When was the last time you volunteered?
No, helping your best friend move into their new apartment doesn't count (after all, what are friends for?).
It feels good to make a difference in your community, whether you're making lunches in a soup kitchen or reading to a senior at a nursing home, but sometimes it has the added benefit of advancing your career. Volunteering at a food bank has never not looked good on a resume.
And more and more companies are offering their employees the opportunity to give back. At GSK, a global healthcare company, you have the option of taking part in the PULSE Volunteer Partnership or Orange Day programs. PULSE is a skills-based opportunity where eligible employees are paired with nonprofit organizations for a mission, either in the United States or abroad, for up to six months. Orange Days give all employees one paid day off each year to volunteer for their chosen local community project.
We spoke with three different GSK employees from all across the globe about what volunteering means to them.
New to Volunteering
As part of the Clinton Health Access Initiative (CHAI), Y Hafiz worked to save children's lives by improving access to ORS and Zinc for diarrhea management in rural parts of Uganda.
He had never traveled outside his home in India, had never really been away from his family. The first night in his hotel he could remember staring at the walls wondering just what had he done. Volunteering wasn't very common in India as it was seen as being a hindrance to one's career, let alone traveling to Africa for six months where he didn't know a single soul.
But he perserved and drew upon his sales and marketing background to help lower prices with private sector wholesalers for much-needed medicine that would ultimately save children's lives.
“It has really changed my life," Hafiz admits. He started training programs in business management and for sales and marketing while there. He had never really trained anyone before but he came to realize that he was actually good at it.
Challenging himself in new ways has given him a newfound confidence. It was something that was not lost on his co-workers and area managers when he returned from his mission. He had developed real leadership skills and gained a newfound appreciation for the life-saving medications he helped bring to market.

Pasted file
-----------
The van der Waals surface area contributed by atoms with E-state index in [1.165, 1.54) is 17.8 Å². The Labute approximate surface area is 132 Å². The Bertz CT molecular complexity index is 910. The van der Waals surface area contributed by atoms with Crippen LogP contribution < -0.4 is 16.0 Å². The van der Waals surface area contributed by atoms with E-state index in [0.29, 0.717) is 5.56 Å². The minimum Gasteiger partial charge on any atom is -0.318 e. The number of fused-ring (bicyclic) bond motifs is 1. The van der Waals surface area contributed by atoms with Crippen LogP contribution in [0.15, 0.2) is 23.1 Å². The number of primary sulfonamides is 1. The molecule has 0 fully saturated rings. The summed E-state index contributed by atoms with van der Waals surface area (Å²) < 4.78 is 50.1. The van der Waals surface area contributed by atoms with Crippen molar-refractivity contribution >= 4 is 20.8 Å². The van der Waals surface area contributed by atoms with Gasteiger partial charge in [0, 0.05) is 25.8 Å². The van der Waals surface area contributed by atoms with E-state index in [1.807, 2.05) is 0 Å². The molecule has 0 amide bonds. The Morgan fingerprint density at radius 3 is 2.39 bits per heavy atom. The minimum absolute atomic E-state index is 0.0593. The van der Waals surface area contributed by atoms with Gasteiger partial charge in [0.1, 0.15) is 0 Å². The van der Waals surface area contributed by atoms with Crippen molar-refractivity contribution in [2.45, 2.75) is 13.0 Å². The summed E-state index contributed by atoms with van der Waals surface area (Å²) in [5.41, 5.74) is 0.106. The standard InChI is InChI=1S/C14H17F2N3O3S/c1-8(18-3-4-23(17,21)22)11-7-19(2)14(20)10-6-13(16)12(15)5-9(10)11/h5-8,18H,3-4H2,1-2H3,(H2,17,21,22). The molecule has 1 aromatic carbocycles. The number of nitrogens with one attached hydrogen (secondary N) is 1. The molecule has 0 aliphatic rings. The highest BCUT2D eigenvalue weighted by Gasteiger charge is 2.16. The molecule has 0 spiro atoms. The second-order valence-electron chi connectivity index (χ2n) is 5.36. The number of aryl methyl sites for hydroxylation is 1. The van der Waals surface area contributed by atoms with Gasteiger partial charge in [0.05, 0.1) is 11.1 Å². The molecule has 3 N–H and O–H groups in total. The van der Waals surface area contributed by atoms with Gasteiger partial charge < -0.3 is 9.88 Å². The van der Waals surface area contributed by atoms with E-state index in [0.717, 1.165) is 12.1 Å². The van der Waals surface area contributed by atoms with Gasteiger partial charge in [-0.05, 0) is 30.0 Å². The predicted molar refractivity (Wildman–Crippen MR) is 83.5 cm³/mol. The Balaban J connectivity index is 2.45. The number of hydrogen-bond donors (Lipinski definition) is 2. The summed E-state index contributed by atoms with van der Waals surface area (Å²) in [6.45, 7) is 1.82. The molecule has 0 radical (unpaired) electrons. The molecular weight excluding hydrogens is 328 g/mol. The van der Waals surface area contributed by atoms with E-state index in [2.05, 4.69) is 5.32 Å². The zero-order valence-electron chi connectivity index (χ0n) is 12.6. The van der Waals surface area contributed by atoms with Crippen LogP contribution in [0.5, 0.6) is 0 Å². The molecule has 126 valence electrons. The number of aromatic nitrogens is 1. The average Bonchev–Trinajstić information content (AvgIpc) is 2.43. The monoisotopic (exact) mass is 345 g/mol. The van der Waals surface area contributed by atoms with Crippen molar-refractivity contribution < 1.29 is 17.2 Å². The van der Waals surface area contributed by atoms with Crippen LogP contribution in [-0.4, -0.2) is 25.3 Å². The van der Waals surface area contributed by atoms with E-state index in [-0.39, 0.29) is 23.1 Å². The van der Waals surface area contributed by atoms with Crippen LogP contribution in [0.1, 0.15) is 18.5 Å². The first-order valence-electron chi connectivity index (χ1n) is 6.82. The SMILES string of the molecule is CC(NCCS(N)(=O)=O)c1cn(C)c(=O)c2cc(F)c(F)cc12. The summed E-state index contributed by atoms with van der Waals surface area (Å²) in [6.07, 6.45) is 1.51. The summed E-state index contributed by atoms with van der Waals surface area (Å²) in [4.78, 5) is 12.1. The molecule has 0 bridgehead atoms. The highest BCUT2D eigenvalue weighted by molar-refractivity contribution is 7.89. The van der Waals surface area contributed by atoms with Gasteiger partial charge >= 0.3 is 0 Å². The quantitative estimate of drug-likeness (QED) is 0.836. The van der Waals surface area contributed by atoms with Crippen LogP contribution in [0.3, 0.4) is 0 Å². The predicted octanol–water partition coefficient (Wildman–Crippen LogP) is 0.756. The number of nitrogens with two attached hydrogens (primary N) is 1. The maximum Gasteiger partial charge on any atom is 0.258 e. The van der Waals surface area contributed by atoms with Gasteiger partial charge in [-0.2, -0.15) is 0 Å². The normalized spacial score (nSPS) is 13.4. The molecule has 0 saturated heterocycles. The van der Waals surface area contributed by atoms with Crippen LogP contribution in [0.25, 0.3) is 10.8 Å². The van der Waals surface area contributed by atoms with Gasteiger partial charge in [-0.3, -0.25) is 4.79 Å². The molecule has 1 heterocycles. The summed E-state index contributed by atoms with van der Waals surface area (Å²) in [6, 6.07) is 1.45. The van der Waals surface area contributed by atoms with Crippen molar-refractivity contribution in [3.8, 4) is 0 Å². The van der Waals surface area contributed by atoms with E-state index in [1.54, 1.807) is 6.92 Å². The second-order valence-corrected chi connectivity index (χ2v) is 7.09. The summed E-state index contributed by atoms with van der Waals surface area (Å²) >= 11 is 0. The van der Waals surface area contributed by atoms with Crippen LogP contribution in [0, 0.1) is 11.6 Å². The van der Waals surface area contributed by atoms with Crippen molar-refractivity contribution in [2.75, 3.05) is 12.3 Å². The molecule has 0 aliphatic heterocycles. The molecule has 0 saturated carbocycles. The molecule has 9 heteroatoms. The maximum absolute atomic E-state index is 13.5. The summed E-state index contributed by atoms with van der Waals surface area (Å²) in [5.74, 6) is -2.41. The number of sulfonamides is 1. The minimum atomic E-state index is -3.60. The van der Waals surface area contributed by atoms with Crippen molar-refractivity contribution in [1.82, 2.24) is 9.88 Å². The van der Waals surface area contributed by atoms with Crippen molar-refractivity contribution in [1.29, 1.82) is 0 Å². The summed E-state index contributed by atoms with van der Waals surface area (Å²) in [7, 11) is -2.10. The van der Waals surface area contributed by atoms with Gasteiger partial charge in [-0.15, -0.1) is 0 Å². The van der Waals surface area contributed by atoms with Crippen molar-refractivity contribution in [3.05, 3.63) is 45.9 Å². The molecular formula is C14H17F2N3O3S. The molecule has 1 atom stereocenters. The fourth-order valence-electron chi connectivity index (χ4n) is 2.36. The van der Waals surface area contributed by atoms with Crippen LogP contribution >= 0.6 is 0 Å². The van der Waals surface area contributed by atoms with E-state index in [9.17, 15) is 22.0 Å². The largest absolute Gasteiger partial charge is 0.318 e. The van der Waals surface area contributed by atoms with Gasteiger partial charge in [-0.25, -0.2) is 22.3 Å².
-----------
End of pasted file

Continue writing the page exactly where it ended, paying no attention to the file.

If you're new to volunteering like Hafiz, be open to your new environment, whether you're living somewhere for 6 months or only there for the day. The people you meet can help you to not only learn about their different experiences, but also about yourself and your own strengths and weaknesses.
“It was a very personal journey," Geri Harris says when she reflects on her time volunteering for the Philadelphia Education Fund. “The reason I did it was not for professional advancement. I wanted to dedicate the time to get in touch with the community in a way I never had."
She was born and raised in Philadelphia and she had deep ties to the community, despite having moved to North Carolina where she's a Business Performance Director.
The Philadelphia Education Fund works to improve outcomes for the city's students by developing and improving teacher preparedness, but also by creating a college-and-career mindset amongst the students. For her assignment, Geri assisted the group's teacher network by creating a forum where an informal group of teachers could come together to learn outside of the classroom from their peers. There, they could get away from the island of their classrooms and learn different pieces of the curriculum. Additionally, she helped to create a website where the teachers could also connect virtually.
“I want to cast this shadow for my children," Geri says. “You have to be connected to this world." Today, Geri continues to give back, having done work for Rise Against Hunger and volunteering at her children's school. She even brings her daughters along with her so they can learn the importance of helping those in need.
Unlike Hafiz and Geri, Jon Warburton is just getting started in his career where he is currently an electro-mechanical engineering apprentice. At just 18 years old, the UK teenager gives STEM presentations for GSK at local schools, inspiring kids to seek out careers with a heavy emphasis on science and mathematics.
While he's passionate about helping children he admits that “it can be really difficult to get people interested. You just have to have that spark. Once you've got that spark, it's a bit like oxygen. As long as you give them fuel, you light the fire."
Even for Jon, it was almost a bridge too far. At the age of 14, coincidentally, a GSK ambassador gave a presentation on being an apprentice at his school. At the time, he hadn't given it much thought. When he was applying for other apprenticeships a year later, he was encouraged by his father to apply just to have the experience of interviewing for it. After touring GSK's Maidenhead offices and seeing some of the equipment he would get to work on firsthand, he was hooked.
It's a full circle moment for him. By speaking to kids about the value of his own apprenticeship and STEM careers, he's not just helping them figure out their own career goals, central to his volunteering is the idea of putting himself before others and paying it forward.
Volunteering can be deeply personal and while it means many different things to the individuals that sacrifice their own time and energy, the outcomes are the same—however small, you're having a positive effect on your community. Doing good feels good.
And there are a number of ways you can get involved. Look around your community and see where you can offer help, or ask what type of volunteering opportunities your company offers. Maybe they give back to an important cause, or host monthly volunteer groups. But if they don't, try approaching your HR department about how your company could start to give back.
So, again, we ask, when was the last time you volunteered?